Thursday, October 22, 2009

Restoring the taste for science and mathematics

"There is no energy crisis," Bucky Fuller often reminded us. "We only have a crisis of ignorance." Fuller was talking about something more than what is generally referred to as science illiteracy. For him, science as taught in our schools does not really convey the truth about how the Universe works. Most importantly Bucky understood that "Universe is not conforming to a three-dimensional perpendicular-parallel frame of reference."

Nonetheless getting kids excited about and competent in science and math is an important step toward establishing a citizenry capable of understanding the most pressing issues and promising opportunities facing society. (GW)

"Training Citizens Who Are Well-Informed About Scientific Choices"

By Brigitte Perucca
Le Monde
October 2009

Educator Florence Robine notes that countries all around the world are waking up to the importance of a high-quality scientific education for everyone in order to have a knowledgeable citizenry capable of making informed choices on issues of public policy.

An astonishing convergence: A great number of countries, from China to India by way of Europe, worried by the decrease in scientific vocations, have undertaken an overhaul of their teaching of the sciences. With a change in perspective, however. The primary reason invoked to justify these reforms is no longer economic competitiveness, but the necessity of recreating a sort of democratic contract between citizens and scientific development.

Initiating children from the earliest ages in order that - when they have become adults - they may make "well-informed choices" as General Inspector for Physics Florence Robine puts it. She coordinated an issue of the Revue internationale d'éducation (International Review of Education) devoted to "a revival in the teaching of the sciences."

Le Monde: Many countries deem it necessary to reform their science curriculum ...

Florence RobineThe litany of the decline in scientific vocations has, in fact, done much to feed the public discourse on education the last few years. Even though it's about a problem with respect to economic development capacities in the context of international competition, the debate has recently shifted. Now, countries are realizing the importance of a high-quality scientific education for everyone, not only for training future scientists. A reform has been underway in England since 2004; China launched a pilot program based on "learning by doing"; France continues to actively promote "getting our hands dirty"; India is in the process of giving up rigid apprenticeship norms in favor of experimental activities ...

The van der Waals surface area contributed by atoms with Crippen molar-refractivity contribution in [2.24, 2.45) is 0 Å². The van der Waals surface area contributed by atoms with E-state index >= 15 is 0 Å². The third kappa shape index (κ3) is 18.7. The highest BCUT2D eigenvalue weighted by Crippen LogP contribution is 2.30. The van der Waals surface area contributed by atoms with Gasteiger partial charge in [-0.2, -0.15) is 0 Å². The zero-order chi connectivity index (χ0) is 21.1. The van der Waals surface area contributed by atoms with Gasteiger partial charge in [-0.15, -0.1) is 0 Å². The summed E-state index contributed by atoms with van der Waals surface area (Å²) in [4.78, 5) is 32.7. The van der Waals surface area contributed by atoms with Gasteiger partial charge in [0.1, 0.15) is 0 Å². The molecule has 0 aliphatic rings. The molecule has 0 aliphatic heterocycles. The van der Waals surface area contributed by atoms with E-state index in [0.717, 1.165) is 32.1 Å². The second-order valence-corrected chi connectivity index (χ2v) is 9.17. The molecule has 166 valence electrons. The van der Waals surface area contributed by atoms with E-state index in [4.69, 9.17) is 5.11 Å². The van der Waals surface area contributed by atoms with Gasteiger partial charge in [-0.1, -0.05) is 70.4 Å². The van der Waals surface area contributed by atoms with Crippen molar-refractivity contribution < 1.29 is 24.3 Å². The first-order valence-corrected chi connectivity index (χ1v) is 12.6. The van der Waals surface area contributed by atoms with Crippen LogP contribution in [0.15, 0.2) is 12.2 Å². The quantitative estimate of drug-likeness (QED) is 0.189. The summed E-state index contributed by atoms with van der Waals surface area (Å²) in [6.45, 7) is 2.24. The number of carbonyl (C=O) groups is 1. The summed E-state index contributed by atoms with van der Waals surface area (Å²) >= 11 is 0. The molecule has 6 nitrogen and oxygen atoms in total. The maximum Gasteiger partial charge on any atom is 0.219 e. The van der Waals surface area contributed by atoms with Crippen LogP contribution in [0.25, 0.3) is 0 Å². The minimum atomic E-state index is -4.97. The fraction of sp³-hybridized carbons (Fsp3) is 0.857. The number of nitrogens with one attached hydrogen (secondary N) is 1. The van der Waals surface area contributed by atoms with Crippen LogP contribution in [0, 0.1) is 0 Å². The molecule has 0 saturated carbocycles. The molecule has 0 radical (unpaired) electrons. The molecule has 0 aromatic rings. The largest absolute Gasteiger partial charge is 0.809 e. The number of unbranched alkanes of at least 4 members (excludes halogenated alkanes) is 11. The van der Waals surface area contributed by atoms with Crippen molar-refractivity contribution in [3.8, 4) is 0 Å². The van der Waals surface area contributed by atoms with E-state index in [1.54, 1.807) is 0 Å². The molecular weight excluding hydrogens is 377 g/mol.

Training well-informed citizens, capable of debating the critical choices before us with respect to energy sources, biotechnologies, health, access to food and water, and go beyond fears and beliefs: that's the challenge. And to meet it, it's necessary to expose young people as soon as possible to the scientific approach. Yes, I said approach, that is to say, the modes of scientific thought, the way scientific results we use to understand the world that surrounds us a little better are constructed and validated - not memorization of formulae and principles designed to solve homework problems or to determine academic selection.

These reforms are designed to end elitist systems. Should we see them as a form of scientist self-criticism?

I don't believe scientists are guilty in this question of elitism, or else they're guilty of allowing it to happen, of not having adequately broken with the superb isolation of science and extended a hand to the public on the grounds that the issue is one of domains that obviously require a decryption key. Yet, there are many scientists who, alongside educators, have been sounding the alarm. The official report is in: neglecting the training of the citizen, forgetting in the first place to develop a taste for the share of culture science transmits, teaching too quickly imposed an abstraction beyond reach with problems the meaning of which eludes students.

For China, reform in the teaching of the sciences even prepares "sustainable social development" ...

It's an idea rich with promise. That scientific education should convey those values linked to democracy and freedom, to the personal development of individuals, is a promise for a future and for better understanding among peoples. That China and India should proclaim these objectives is not the least cause for satisfaction.

Sweden has undertaken "to restore the taste for mathematics." A central question?

Sweden has, in fact, undertaken a wide-scale reform in the teaching of mathematics, with support from the highest political levels. One of the first axes has been to work on a clearer representation of the role of mathematics in daily and professional life. There again, it's a matter of changing traditional depictions. The Swedes want to show their children that math nestles everywhere. The production of abstract reasoning is an important aspect of mathematical activity, but it must come in its time.


Translation: Truthout French language editor Leslie Thatcher.


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